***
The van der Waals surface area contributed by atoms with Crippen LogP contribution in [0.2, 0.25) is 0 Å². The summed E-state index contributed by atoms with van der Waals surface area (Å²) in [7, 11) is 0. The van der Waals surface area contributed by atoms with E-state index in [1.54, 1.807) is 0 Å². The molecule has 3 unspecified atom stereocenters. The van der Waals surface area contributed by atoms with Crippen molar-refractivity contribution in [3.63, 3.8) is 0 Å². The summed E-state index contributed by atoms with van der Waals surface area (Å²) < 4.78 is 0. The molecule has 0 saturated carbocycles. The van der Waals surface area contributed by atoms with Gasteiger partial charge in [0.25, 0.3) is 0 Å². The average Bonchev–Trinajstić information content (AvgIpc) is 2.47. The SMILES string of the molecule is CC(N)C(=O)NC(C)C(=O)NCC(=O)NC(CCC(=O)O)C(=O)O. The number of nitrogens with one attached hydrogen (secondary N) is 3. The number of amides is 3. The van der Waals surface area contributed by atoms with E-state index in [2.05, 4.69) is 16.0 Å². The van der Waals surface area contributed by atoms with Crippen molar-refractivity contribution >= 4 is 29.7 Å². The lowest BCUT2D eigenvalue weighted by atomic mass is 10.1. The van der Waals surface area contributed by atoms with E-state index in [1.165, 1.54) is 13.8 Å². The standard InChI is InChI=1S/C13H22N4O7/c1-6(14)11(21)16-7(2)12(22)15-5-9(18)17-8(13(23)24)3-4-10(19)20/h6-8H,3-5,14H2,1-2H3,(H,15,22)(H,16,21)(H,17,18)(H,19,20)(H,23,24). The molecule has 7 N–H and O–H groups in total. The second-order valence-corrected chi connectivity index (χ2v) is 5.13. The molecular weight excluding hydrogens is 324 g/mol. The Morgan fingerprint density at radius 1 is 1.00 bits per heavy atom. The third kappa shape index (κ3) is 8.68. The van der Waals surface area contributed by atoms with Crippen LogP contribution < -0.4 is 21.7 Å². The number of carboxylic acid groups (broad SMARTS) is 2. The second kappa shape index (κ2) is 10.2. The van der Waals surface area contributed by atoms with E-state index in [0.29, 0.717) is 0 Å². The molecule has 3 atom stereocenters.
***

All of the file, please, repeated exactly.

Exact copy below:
The van der Waals surface area contributed by atoms with Crippen LogP contribution in [0.2, 0.25) is 0 Å². The summed E-state index contributed by atoms with van der Waals surface area (Å²) in [7, 11) is 0. The van der Waals surface area contributed by atoms with E-state index in [1.54, 1.807) is 0 Å². The molecule has 3 unspecified atom stereocenters. The van der Waals surface area contributed by atoms with Crippen molar-refractivity contribution in [3.63, 3.8) is 0 Å². The summed E-state index contributed by atoms with van der Waals surface area (Å²) < 4.78 is 0. The molecule has 0 saturated carbocycles. The van der Waals surface area contributed by atoms with Gasteiger partial charge in [0.25, 0.3) is 0 Å². The average Bonchev–Trinajstić information content (AvgIpc) is 2.47. The SMILES string of the molecule is CC(N)C(=O)NC(C)C(=O)NCC(=O)NC(CCC(=O)O)C(=O)O. The number of nitrogens with one attached hydrogen (secondary N) is 3. The number of amides is 3. The van der Waals surface area contributed by atoms with E-state index in [2.05, 4.69) is 16.0 Å². The van der Waals surface area contributed by atoms with Crippen molar-refractivity contribution >= 4 is 29.7 Å². The lowest BCUT2D eigenvalue weighted by atomic mass is 10.1. The van der Waals surface area contributed by atoms with E-state index in [1.165, 1.54) is 13.8 Å². The standard InChI is InChI=1S/C13H22N4O7/c1-6(14)11(21)16-7(2)12(22)15-5-9(18)17-8(13(23)24)3-4-10(19)20/h6-8H,3-5,14H2,1-2H3,(H,15,22)(H,16,21)(H,17,18)(H,19,20)(H,23,24). The molecule has 7 N–H and O–H groups in total. The second-order valence-corrected chi connectivity index (χ2v) is 5.13. The molecular weight excluding hydrogens is 324 g/mol. The Morgan fingerprint density at radius 1 is 1.00 bits per heavy atom. The third kappa shape index (κ3) is 8.68. The van der Waals surface area contributed by atoms with Crippen LogP contribution < -0.4 is 21.7 Å². The number of carboxylic acid groups (broad SMARTS) is 2. The second kappa shape index (κ2) is 10.2. The van der Waals surface area contributed by atoms with E-state index in [0.29, 0.717) is 0 Å². The molecule has 3 atom stereocenters.